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Old 3rd April 2006, 01:54 PM   #21
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Quote:
This will easily be in the 50 -100g range. (I recall having read about a Ladegarrd arm loaded with several 100g of additional mass). On poorly centered records, such a heavy mass will make the stylus cantivlever flop back and forth with a large amplitude
among my over 1500 LP's I have none that would cause the linear arm to behave in such a matter. I think this concern is overrated.
The mass of the MG1 arm for instance is very low, as the bearing consists of a piece of very thin aluminum tube, and the arm itslf is very light plastic.

Quote:
1.Low mass slide arm tube for only 25 gram without cartridge and counter weight.
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Old 3rd April 2006, 03:52 PM   #22
baggins is offline baggins  United Kingdom
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Could one not build a reasonably low friction bearing tube assembly
and then just adjust it angularely (sic) to overcome any remaining friction. i.e. give the cartridge arm a slight bias towards falling to the centre of the record The cartridge compliance would then only have to keep it centered so to speak.
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Old 3rd April 2006, 05:24 PM   #23
soeren is offline soeren  Greenland
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Default moving mass

There seems to be a little confusion about the moving mass and how the ideal arm should be. The criterias for Poul Ladegaard are among other things, that you should be able to control the mass independently vertically and horizotally so that:

- the vertical resonance is just under what we want to reproduce, typically 15 to 20 Hz. It should by all means be over 5-7 Hz as the pressing errors (warp) have a maximum there. This means practically a very short arm, which thus has to be tangential.

- the horizontal frequency should for best bass transients be very low, it should only be considerably over half a Hertz as an eccentric record has that frequency. He proposes 3 Hz as a good beginning and that means adding some mass, very depending on the cardrigde. The advantage of the Ladegaard arm is outsides its extreme simplicity that it is very easy to adjust for individual cardrigdes.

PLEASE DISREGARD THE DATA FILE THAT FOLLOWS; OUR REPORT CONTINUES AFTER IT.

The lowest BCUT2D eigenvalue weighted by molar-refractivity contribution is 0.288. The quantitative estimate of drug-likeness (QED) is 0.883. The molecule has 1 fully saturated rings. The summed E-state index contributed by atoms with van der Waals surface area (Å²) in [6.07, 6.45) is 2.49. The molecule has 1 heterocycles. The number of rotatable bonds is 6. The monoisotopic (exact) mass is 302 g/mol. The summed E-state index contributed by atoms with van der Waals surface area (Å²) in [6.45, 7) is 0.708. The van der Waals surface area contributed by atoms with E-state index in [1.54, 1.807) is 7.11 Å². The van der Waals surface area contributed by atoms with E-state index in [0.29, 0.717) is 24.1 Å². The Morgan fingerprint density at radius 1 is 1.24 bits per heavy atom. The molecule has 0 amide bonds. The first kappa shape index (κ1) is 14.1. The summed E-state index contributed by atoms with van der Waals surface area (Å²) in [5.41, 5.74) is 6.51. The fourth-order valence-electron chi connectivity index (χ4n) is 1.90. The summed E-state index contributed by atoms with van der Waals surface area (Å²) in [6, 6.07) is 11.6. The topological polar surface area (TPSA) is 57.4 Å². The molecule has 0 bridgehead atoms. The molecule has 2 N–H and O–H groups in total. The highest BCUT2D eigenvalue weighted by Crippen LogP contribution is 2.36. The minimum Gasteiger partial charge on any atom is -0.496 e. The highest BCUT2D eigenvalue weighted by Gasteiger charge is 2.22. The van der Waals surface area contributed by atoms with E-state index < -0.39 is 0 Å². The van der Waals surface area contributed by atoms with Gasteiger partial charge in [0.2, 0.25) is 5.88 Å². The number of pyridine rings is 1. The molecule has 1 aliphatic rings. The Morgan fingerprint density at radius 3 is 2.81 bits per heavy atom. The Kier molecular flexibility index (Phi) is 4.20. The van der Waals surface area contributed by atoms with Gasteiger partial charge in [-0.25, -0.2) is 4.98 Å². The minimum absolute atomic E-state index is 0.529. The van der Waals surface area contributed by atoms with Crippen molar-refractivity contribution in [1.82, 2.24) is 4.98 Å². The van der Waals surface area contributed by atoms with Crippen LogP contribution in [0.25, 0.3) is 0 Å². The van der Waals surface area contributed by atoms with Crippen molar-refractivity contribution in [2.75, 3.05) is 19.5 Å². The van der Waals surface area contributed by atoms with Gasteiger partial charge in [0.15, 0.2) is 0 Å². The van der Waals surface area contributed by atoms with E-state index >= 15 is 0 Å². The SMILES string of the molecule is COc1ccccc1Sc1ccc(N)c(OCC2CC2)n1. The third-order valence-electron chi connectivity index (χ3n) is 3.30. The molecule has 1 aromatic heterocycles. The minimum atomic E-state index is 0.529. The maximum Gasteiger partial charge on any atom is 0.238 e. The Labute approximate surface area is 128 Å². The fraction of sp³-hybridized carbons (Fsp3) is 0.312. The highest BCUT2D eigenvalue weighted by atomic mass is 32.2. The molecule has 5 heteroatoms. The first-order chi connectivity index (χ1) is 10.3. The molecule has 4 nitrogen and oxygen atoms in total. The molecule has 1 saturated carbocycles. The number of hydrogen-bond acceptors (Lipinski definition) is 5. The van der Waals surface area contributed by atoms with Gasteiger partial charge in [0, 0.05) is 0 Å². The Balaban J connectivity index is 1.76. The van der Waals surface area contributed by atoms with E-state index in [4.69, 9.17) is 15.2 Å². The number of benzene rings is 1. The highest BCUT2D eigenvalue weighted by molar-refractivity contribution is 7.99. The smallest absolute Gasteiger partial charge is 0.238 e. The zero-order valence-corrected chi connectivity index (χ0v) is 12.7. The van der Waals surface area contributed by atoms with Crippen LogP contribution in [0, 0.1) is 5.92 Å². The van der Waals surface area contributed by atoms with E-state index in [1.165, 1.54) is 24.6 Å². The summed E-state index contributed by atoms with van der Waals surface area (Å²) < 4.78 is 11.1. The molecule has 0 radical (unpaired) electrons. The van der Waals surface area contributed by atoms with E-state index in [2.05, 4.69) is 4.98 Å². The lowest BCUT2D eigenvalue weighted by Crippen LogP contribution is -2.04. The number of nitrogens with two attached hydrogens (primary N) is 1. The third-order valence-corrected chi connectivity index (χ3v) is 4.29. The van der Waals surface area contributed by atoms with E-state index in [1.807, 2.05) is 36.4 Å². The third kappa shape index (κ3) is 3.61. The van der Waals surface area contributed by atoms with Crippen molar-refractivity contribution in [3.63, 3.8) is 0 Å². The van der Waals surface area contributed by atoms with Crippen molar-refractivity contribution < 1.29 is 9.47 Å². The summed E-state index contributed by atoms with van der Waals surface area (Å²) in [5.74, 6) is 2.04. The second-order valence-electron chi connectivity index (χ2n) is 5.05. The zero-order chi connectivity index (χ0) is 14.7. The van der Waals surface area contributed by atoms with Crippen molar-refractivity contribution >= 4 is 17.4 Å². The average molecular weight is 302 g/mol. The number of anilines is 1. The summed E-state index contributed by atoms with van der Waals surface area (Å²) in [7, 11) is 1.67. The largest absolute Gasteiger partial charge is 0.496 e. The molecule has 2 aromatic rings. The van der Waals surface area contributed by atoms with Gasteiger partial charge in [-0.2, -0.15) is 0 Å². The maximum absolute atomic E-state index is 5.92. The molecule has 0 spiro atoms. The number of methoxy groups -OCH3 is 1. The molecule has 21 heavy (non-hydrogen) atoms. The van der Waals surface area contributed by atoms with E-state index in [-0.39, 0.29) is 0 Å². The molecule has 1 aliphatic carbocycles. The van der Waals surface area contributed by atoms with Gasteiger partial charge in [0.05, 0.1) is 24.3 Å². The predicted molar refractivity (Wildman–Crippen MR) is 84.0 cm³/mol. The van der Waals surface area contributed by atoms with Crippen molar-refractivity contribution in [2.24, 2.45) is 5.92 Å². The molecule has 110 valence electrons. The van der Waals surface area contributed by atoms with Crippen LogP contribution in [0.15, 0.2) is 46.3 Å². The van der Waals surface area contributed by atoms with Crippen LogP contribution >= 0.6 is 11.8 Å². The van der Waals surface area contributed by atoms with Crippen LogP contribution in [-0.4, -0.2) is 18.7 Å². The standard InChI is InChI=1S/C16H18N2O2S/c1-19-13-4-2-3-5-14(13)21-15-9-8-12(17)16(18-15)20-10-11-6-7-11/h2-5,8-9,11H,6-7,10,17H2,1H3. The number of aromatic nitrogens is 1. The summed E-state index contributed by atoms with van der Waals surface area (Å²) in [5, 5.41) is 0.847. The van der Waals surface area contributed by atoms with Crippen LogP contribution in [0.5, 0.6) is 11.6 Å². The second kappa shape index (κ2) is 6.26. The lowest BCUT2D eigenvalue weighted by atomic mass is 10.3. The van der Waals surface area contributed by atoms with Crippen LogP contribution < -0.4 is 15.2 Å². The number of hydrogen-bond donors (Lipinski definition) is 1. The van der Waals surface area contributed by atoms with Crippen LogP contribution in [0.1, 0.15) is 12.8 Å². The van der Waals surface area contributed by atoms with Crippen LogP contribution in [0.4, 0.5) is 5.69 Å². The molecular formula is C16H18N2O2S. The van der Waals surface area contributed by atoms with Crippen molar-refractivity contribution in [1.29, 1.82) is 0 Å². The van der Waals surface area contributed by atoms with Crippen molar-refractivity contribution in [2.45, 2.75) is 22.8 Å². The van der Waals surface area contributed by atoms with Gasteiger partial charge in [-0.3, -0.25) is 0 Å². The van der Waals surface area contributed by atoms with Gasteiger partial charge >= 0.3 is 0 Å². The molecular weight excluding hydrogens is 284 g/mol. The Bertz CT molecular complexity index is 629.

He finds himself, that the biggest problem with it is that he has not found a good way of damping it, limiting the air flow is too dangerous, but I can see, that some of you thought as me, that it should be made by some kind of liquid damping.

I have discussed these and other problems with him, we both wrote for the same danish audio magazine, and personally I think that the reason that these airborne arms are sounding so good also is due to the phenomen that when the wave runs down the arm tube itself, then it will not meet a mechanical mirror in form of a bearing, which will send the wave back. This is a medium/treble problem. Ladegaard agrees that it could be an important part of the explanation. Thus the interest in the damping of the tube and counterweight suspension.

Søren
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Old 3rd April 2006, 05:41 PM   #24
pixpop is offline pixpop  United States
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Quote:
This one might also be quite easy to make: Opus 3 Cantus
Wow, that's beautiful How does it work? Hard to tell from the picture. Can anyone translate the text?
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Old 3rd April 2006, 05:48 PM   #25
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Another opus picture
Click the image to open in full size.
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Old 3rd April 2006, 06:04 PM   #26
pixpop is offline pixpop  United States